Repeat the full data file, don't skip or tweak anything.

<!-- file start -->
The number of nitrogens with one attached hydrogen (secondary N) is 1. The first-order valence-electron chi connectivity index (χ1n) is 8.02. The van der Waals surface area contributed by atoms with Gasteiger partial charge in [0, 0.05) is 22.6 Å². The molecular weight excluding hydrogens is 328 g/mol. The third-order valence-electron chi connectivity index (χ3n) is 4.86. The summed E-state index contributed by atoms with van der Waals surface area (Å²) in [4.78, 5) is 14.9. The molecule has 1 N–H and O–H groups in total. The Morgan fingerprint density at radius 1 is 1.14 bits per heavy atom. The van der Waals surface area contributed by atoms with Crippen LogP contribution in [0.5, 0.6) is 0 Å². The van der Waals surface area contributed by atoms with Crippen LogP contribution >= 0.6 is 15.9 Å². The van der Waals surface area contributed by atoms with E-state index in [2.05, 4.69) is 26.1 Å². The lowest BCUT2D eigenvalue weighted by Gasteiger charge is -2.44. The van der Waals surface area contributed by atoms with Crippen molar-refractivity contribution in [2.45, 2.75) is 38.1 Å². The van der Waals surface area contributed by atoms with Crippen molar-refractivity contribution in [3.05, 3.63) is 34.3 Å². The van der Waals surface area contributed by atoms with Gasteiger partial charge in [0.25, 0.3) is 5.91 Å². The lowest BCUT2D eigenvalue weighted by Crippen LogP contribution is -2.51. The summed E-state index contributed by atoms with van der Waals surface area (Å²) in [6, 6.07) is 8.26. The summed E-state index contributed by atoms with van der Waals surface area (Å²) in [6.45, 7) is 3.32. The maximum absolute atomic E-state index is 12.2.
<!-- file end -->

The number of nitrogens with one attached hydrogen (secondary N) is 1. The first-order valence-electron chi connectivity index (χ1n) is 8.02. The van der Waals surface area contributed by atoms with Gasteiger partial charge in [0, 0.05) is 22.6 Å². The molecular weight excluding hydrogens is 328 g/mol. The third-order valence-electron chi connectivity index (χ3n) is 4.86. The summed E-state index contributed by atoms with van der Waals surface area (Å²) in [4.78, 5) is 14.9. The molecule has 1 N–H and O–H groups in total. The Morgan fingerprint density at radius 1 is 1.14 bits per heavy atom. The van der Waals surface area contributed by atoms with Crippen LogP contribution in [0.5, 0.6) is 0 Å². The van der Waals surface area contributed by atoms with Crippen LogP contribution >= 0.6 is 15.9 Å². The van der Waals surface area contributed by atoms with E-state index in [2.05, 4.69) is 26.1 Å². The lowest BCUT2D eigenvalue weighted by Gasteiger charge is -2.44. The van der Waals surface area contributed by atoms with Crippen molar-refractivity contribution in [2.45, 2.75) is 38.1 Å². The van der Waals surface area contributed by atoms with Crippen molar-refractivity contribution in [3.05, 3.63) is 34.3 Å². The van der Waals surface area contributed by atoms with Gasteiger partial charge in [0.25, 0.3) is 5.91 Å². The lowest BCUT2D eigenvalue weighted by Crippen LogP contribution is -2.51. The summed E-state index contributed by atoms with van der Waals surface area (Å²) in [6, 6.07) is 8.26. The summed E-state index contributed by atoms with van der Waals surface area (Å²) in [6.45, 7) is 3.32. The maximum absolute atomic E-state index is 12.2.